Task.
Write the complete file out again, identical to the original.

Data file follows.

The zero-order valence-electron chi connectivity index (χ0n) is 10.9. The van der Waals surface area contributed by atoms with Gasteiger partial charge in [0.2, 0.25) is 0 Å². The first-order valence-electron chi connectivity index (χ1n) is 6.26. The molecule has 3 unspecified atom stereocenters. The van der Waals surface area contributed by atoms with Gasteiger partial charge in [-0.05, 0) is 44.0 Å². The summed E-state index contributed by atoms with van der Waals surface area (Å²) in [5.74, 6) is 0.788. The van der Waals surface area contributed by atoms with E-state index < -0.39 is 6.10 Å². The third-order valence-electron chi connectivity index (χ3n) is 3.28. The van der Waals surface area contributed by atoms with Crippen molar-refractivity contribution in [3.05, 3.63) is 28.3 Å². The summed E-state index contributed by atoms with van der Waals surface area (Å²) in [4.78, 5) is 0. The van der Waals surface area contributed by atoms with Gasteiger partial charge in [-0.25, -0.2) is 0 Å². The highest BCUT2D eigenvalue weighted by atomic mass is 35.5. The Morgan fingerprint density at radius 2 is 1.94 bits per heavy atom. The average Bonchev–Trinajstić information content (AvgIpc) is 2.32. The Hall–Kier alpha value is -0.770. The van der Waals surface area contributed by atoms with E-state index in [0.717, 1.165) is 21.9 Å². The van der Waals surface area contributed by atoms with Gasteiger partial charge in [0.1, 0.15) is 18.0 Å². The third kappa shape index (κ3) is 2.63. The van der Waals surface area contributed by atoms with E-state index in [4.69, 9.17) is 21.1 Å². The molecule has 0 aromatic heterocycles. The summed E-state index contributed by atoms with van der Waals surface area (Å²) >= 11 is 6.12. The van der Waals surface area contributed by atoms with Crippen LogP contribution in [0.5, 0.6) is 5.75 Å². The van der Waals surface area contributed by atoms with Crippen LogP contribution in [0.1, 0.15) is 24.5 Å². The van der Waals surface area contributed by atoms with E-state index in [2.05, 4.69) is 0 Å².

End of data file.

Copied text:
The zero-order valence-electron chi connectivity index (χ0n) is 10.9. The van der Waals surface area contributed by atoms with Gasteiger partial charge in [0.2, 0.25) is 0 Å². The first-order valence-electron chi connectivity index (χ1n) is 6.26. The molecule has 3 unspecified atom stereocenters. The van der Waals surface area contributed by atoms with Gasteiger partial charge in [-0.05, 0) is 44.0 Å². The summed E-state index contributed by atoms with van der Waals surface area (Å²) in [5.74, 6) is 0.788. The van der Waals surface area contributed by atoms with E-state index < -0.39 is 6.10 Å². The third-order valence-electron chi connectivity index (χ3n) is 3.28. The van der Waals surface area contributed by atoms with Crippen molar-refractivity contribution in [3.05, 3.63) is 28.3 Å². The summed E-state index contributed by atoms with van der Waals surface area (Å²) in [4.78, 5) is 0. The van der Waals surface area contributed by atoms with Gasteiger partial charge in [-0.25, -0.2) is 0 Å². The highest BCUT2D eigenvalue weighted by atomic mass is 35.5. The Morgan fingerprint density at radius 2 is 1.94 bits per heavy atom. The average Bonchev–Trinajstić information content (AvgIpc) is 2.32. The Hall–Kier alpha value is -0.770. The van der Waals surface area contributed by atoms with E-state index in [0.717, 1.165) is 21.9 Å². The van der Waals surface area contributed by atoms with Gasteiger partial charge in [0.1, 0.15) is 18.0 Å². The third kappa shape index (κ3) is 2.63. The van der Waals surface area contributed by atoms with E-state index in [4.69, 9.17) is 21.1 Å². The molecule has 0 aromatic heterocycles. The summed E-state index contributed by atoms with van der Waals surface area (Å²) >= 11 is 6.12. The van der Waals surface area contributed by atoms with Crippen LogP contribution in [0.5, 0.6) is 5.75 Å². The van der Waals surface area contributed by atoms with Crippen LogP contribution in [0.1, 0.15) is 24.5 Å². The van der Waals surface area contributed by atoms with E-state index in [2.05, 4.69) is 0 Å².